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Criminal Defense Information for Child Pornography (Cal. Penal Code s. 311.1)

  1. What is Child Pornography?
  2. What are the necessary elements to be found guilty of Child Pornography?
  3. What is the sentence / punishment for Child Pornography?
  4. What are possible defenses to charges of Child Pornography?
  1. What is Child Pornography?

    Child Pornography is any image that depicts a person under the age of 18 years engaging in or personally simulating sexual conduct. Cal. Pen. Code s. 311.1 (a) Opens in New Window.

    The sexual conduct is specifically enumerated in Cal. Pen. Code s. 311.4 (d) Opens in New Window and includes actual performance of these acts or simulating the acts such that it appears to be sexual conduct:

    • Anal intercourse;
    • Anal oral copulation;
    • Any lewd and lascivious act defined in Cal. Pen. Code s. 288 Opens in New Window;
    • Bestiality;
    • Excretory functions performed in a lewd and lascivious manner;
    • Exhibition of the genitals, pubic region, or anus;
    • Masturbation;
    • Oral copulation / oral sex;
    • Penetration of the vagina or anus with a foreign object (including fingers);
    • Sexual intercourse;
    • Sexual masochism (BDSM);
    • Sexual sadism (BDSM); or
    • Any of the above regardless of the gender of the participants or whether one participant is an animal.

    A person is guilty of violating this section if he knowingly sends or brings Child Pornography into California for sale or distribution or if the person possesses, prepares, publishes, produces, duplicates, prints, etc., Child Pornography in California with the intent to exchange the pornography with others, to exhibit, or to distribute the images knowing that the model is under 18 years old. Cal. Pen. Code s. 311.1 (a) Opens in New Window.

  2. What are the necessary elements to be found guilty of Child Pornography?

    To prove the defendant violated Child Pornography statutes, the state must show that the defendant:

    1. Had an image containing a person under the age of 18;
    2. In California;
    3. Knew the model was under 18 years old;
    4. The model in the image was engaged in or simulating sexual conduct specifically enumerated by the statute;
    5. The model was not legally married; and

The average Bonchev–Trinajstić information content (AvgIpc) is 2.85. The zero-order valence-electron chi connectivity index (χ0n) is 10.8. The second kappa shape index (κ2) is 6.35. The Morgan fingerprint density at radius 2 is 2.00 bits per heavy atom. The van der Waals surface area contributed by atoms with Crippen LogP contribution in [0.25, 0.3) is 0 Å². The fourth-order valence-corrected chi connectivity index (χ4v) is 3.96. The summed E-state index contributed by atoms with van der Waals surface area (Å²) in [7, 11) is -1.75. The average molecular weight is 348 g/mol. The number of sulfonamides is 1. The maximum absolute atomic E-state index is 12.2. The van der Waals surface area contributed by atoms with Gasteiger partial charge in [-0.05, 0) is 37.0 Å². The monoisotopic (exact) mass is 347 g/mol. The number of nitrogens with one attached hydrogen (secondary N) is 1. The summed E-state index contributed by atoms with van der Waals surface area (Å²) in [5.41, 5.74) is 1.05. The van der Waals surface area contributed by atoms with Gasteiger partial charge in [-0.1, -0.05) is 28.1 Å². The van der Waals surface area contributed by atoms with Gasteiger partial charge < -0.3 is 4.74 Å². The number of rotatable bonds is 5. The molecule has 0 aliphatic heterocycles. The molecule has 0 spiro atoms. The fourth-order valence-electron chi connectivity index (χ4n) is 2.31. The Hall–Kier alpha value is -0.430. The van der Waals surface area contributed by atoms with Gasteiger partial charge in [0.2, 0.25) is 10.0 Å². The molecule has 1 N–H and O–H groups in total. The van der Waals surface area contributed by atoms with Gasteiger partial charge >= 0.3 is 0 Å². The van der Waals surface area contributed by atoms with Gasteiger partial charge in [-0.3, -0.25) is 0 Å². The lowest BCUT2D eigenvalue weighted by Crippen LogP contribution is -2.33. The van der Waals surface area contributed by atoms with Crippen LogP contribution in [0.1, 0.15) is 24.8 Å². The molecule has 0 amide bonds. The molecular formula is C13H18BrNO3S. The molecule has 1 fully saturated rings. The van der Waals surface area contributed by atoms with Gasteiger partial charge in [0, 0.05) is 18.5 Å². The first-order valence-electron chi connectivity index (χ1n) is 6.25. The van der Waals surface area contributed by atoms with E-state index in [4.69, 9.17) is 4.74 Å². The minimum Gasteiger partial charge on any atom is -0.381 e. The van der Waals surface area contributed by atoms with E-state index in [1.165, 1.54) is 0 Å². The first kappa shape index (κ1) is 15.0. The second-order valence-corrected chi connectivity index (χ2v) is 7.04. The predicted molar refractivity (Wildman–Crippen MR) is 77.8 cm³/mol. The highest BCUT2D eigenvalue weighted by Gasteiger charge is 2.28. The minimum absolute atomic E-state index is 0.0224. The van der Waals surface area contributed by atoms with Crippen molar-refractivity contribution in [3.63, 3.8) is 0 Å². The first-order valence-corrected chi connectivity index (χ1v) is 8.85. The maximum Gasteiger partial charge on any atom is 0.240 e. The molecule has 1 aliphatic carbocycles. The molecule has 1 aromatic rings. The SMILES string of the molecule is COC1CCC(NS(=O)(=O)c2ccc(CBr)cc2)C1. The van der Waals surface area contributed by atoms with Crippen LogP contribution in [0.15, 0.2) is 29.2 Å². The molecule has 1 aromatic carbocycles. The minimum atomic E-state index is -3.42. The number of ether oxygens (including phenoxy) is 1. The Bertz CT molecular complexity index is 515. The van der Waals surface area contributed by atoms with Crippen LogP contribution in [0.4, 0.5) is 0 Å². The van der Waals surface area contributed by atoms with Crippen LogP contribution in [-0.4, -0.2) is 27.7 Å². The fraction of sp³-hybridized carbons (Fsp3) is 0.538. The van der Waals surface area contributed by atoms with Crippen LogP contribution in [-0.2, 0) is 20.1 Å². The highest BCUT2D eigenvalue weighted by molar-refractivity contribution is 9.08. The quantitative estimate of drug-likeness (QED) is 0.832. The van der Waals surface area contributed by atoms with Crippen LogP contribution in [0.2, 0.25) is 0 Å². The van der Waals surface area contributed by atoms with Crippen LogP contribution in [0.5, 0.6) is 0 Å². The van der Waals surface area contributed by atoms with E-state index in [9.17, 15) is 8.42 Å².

6. The model was not legally emancipated.
  3. What is the sentence / punishment for Child Pornography?

    Violations of Cal. Pen. Code s. 311.1 (a) Opens in New Window for having obscene matter that depicts minors in sexual conduct are wobblers. Punishment is either up to one year in jail and/or $1,000 fine or 16 months, two years, or three years in prison and/or $10,000 in fines. Generally, first offenses of possessing Child Pornography for personal use are handled as misdemeanors. Cal. Pen. Code s. 311.2 (a) Opens in New Window.

    A subsequent violation of this section will result in a felony under Cal. Pen. Code s. 311.2 (c) Opens in New Window.

    If the defendant is found guilty of possessing the Child Pornography with the intent to sell it (i.e., use it for commercial consideration), it is a felony and the sentence is two, three, or six years in prison and/or a $100,000 fine. Cal. Pen. Code s. 311.2 (b) Opens in New Window.

    If the defendant intends to or actually does share the Child Pornography with a person under 18 years old, they are guilty of a felony. Cal. Pen. Code s. 311.2 (d) Opens in New Window.

    Also, if the defendant possessed any matter (obscene or not) that depicts a minor in sexual conduct, it is a misdemeanor if it is a first offense (one year in jail and/or $2,000 fine) and a felony for subsequent offenses (16 months, two years, or three years in prison and/or fines). Cal. Pen. Code s. 311.2 (c) Opens in New Window.

  4. What are possible defenses to charges of Child Pornography?

    To prove someone committed a crime, the state (through its prosecutors) must prove beyond a reasonable doubt that the defendant committed each element of the crime. Therefore, defenses to any crime start with negating one or more of the elements of the crime. Additionally, some crimes allow for “affirmative” defenses which, if the defendant can prove the defense applies, will result in a verdict of “not guilty” even if the prosecutor proves the defendant met each of the elements of the crime.

    If the prosecutor can prove all the elements of Child Pornography, however, the defendant must prove that one or more justifications for his actions existed (i.e., it is the defendant’s burden to prove an affirmative defense). For Child Pornography, some of these justifications include:

    • The "child" was legally emancipated when the image was taken (Cal. Pen. Code s. 311.1 (c) Opens in New Window);
    • The "child" was legally married when the image was taken (Cal. Pen. Code s. 311.1 (c) Opens in New Window);
    • Accident;
    • Alibi / Mistaken Identity;
    • Coerced Confession;
    • Double Jeopardy;
    • Duress / Threats;
    • Entrapment;
    • Insanity;
    • Mistake of Fact (e.g., the "child" was really over 18 when the image was taken);
    • Statute of Limitations;
    • Unconsciousness; and
    • Voluntary / Involuntary Intoxication.
See also, Child Endangerment, Child Neglect, Sexual Exploitation of a Child, Statutory Rape.